Inevitably, after my foray into the world of Grainline Studio sewing patterns with my scout tees, I fell completely in love with the Archer Shirt. I wear a lot of button-down shirts so I was really interested in making one, and loved the design of the Archer, with the pocket and optional skirt back on view B. I also made this approaching the summer so I considered the idea of making a few which were sleeveless to wear on holiday. I ALWAYS manage to burn my shoulders, chest and back of my neck, no matter how much suncream I apply, so thought this might save me from that agony again! (It did, until the day I wore a RTW tee on a boat – sunburn time!) I only had a little dressmaking experience anyway, so this was a big leap, however I was desperate to make it so stopped caring and had a go anyway.
The pattern again I bought before Jen increased her prices a little, so I think I paid around £6.00 for it which was amazing for such a complex pattern with so much work in it! At the moment it retails for $12 for the PDF on Jen’s site, making it about £7.40. Still a pretty awesome price!
I bought the fabric at my local fabric shop, Fashion Fabrics in Bath. They have a huge range of fabric but not a lot of the weight I prefer for my garments. (If anyone knows where to find a good range of 100% viscose fabrics, please let me know!) This was a Japanese print cotton lawn, which although lighter than the fabrics I used for my Scout tees, was still a little stiff. Having since used other cotton lawns, I know that this was perhaps a heavier one than usual. This probably wasn’t helped by the interfacing I used. An Archer wasn’t my initial plan for this fabric. I initially bought 1.5m to make another Scout, however I played around with the archer pattern and found that, as I had cut a size 0, it fitted on 1.5m rather than the 2 Jen had suggested. Because I hadn’t planned for an Archer, I hadn’t bought any interfacing of the right weight and I am far too impatient to wait for the postman to bring some. Because of this I just used one that I had in my stash which I had been using to reinforce some of my fine-art textiles work for University. This was probably double the weight it should have been and also a little ‘crunchy’ sounding, but after a few washes it is definitely improved.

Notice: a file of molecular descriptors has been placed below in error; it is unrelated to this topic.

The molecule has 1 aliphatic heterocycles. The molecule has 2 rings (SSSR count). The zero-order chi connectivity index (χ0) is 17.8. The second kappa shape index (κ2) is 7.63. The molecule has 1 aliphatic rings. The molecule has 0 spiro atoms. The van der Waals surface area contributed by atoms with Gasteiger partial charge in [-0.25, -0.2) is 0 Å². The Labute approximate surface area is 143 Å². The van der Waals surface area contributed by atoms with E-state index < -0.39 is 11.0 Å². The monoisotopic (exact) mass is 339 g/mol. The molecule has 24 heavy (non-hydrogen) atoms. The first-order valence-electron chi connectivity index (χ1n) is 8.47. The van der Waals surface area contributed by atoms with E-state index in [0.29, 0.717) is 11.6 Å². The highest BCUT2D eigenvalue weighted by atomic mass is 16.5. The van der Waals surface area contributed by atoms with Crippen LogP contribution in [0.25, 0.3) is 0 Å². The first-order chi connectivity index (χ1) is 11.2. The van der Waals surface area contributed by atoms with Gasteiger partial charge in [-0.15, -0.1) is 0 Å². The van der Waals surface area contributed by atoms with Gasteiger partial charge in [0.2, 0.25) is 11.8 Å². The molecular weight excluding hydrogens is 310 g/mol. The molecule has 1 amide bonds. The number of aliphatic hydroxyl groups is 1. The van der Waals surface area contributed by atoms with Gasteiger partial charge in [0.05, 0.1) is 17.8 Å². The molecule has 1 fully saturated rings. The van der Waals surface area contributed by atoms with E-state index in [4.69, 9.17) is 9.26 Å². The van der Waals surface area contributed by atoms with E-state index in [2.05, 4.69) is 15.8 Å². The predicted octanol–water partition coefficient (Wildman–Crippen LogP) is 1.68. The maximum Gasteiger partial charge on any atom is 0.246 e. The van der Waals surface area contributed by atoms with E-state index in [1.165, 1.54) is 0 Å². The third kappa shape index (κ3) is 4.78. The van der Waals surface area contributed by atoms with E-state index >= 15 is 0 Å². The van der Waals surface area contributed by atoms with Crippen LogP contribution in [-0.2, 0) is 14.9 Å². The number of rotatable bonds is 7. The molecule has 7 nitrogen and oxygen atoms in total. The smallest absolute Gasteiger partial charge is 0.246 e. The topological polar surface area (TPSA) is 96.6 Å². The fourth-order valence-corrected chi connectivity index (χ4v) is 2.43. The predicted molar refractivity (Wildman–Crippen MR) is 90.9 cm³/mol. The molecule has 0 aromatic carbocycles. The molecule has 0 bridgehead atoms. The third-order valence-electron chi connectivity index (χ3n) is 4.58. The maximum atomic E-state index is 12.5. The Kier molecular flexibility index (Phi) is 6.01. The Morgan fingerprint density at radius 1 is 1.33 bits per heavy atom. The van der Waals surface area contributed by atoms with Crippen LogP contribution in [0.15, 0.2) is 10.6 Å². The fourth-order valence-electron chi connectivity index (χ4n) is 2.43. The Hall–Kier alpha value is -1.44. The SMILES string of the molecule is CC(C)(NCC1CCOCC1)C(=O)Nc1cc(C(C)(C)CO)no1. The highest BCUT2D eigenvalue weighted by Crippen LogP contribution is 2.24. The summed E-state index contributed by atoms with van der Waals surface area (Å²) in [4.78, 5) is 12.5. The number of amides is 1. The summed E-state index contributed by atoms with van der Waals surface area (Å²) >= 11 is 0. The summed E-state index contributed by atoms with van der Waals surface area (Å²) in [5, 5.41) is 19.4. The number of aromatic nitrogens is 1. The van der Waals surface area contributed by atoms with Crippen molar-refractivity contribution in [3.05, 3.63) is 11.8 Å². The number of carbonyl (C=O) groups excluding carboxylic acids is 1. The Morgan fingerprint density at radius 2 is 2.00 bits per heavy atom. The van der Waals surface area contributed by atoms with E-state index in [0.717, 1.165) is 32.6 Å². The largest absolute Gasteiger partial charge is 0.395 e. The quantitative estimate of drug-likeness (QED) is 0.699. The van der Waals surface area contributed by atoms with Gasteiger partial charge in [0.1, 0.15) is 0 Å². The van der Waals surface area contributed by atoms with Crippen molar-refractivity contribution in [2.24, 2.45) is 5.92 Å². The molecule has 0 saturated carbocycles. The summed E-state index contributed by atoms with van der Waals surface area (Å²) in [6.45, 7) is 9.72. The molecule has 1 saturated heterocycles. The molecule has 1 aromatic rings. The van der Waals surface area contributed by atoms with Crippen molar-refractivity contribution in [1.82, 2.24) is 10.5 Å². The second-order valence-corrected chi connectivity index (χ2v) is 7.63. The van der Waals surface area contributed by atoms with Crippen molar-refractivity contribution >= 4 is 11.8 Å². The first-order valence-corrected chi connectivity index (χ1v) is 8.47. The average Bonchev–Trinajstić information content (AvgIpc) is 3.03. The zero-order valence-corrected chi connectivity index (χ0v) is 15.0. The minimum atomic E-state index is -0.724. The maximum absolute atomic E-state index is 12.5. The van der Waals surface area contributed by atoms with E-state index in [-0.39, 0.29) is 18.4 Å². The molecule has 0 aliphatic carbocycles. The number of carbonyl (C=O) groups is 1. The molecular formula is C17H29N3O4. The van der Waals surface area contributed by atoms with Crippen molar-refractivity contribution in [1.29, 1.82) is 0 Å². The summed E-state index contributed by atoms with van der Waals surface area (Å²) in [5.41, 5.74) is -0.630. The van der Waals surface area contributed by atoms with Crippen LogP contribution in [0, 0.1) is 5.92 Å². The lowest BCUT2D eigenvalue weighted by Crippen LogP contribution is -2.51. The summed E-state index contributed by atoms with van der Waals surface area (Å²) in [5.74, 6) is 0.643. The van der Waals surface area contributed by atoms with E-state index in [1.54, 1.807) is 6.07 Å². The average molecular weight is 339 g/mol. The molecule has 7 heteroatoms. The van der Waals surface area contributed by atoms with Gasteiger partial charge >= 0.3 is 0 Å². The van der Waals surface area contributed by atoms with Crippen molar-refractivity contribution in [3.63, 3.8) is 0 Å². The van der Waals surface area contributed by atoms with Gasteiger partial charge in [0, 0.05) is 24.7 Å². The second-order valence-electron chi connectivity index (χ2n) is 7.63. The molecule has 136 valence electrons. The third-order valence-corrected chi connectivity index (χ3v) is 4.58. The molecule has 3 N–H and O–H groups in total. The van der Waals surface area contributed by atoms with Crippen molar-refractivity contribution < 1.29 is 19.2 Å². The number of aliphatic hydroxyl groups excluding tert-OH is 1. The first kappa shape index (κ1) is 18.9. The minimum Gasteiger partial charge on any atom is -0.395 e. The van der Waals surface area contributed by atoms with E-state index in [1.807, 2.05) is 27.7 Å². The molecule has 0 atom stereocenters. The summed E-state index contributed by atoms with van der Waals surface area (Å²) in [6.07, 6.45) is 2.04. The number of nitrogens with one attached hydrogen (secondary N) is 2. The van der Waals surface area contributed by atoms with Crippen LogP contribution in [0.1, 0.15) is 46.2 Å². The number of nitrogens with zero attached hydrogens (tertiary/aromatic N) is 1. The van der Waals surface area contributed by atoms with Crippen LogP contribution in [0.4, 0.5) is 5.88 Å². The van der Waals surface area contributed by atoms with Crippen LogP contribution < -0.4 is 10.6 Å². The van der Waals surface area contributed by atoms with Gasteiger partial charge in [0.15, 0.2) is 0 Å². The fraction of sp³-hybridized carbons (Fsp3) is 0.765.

I have to admit that, due to my lack of experience, I did get stuck at the very first hurdle on this shirt, having never constructed a button band and I found the explanation a bit confusing. However Jen has uploaded these fantastic sew-alongs to her blog, with photos and even a video for the most confusing collar bit, which made it so much easier. I also had to set sleeves in flat for the first time which was really interesting and definitely a favourite method now. I also had to try sleeve plackets which is still my least favourite job as they are so fiddly. The shirt came together really quickly. I finished my first day after setting in the sleeves as, much as I wanted to continue, I didn’t want to make any mistakes by sewing at night! I finished the shirt by lunchtime the next day. These days I can finish a shirt in a day, but obviously I have the pattern pre-cut to my size so that always makes things quicker.
For the buttons I used mother of pearl buttons I had been given by my mum from her collection. They’d been in my sewing box for months and, as I was so desperate to finish the shirt, I didn’t really care what I used as long as I had the required nine buttons. However I think they worked really well and looked so lovely. This was also the first time I had had to sew buttonholes in at least 5 years, so I looked though my sewing machine manual to find out how to use the buttonhole foot. Whilst reading I also discovered the spare piece of plastic floating around in my sewing machine was actually a button foot! Clearly I should have read the instructions sooner as I had been hand sewing buttons for years! I have since sewn on probably 100 buttons and haven’t had to hand-sew a single one!
My only adaption I have made to this pattern on later shirts is to increase the length by 2″. I have a naturally long body so I like a more long-line garment. Overall I have worn this shirt to within an inch of its life and I love the style, I have now replicated it another *ahem* NINE times! More posts to follow!!
Pattern: Grainline Studio Archer Shirt
Materials: Floral Japanese cotton lawn from Fashion Fabrics, Bath. Interfacing from eBay. Mother of pearl buttons, gifted.
Sizing/Alterations: cut size 0, although I have since lengthened the pattern by 2″.
Cost: Pattern One-off cost – £6.00. Fabric – £7.99m x 1.5m = £11.99. Interfacing from stash – probably about £0.50. Buttons were gifted – Free. Thread – £1.80.
Overall cost without pattern: £14.29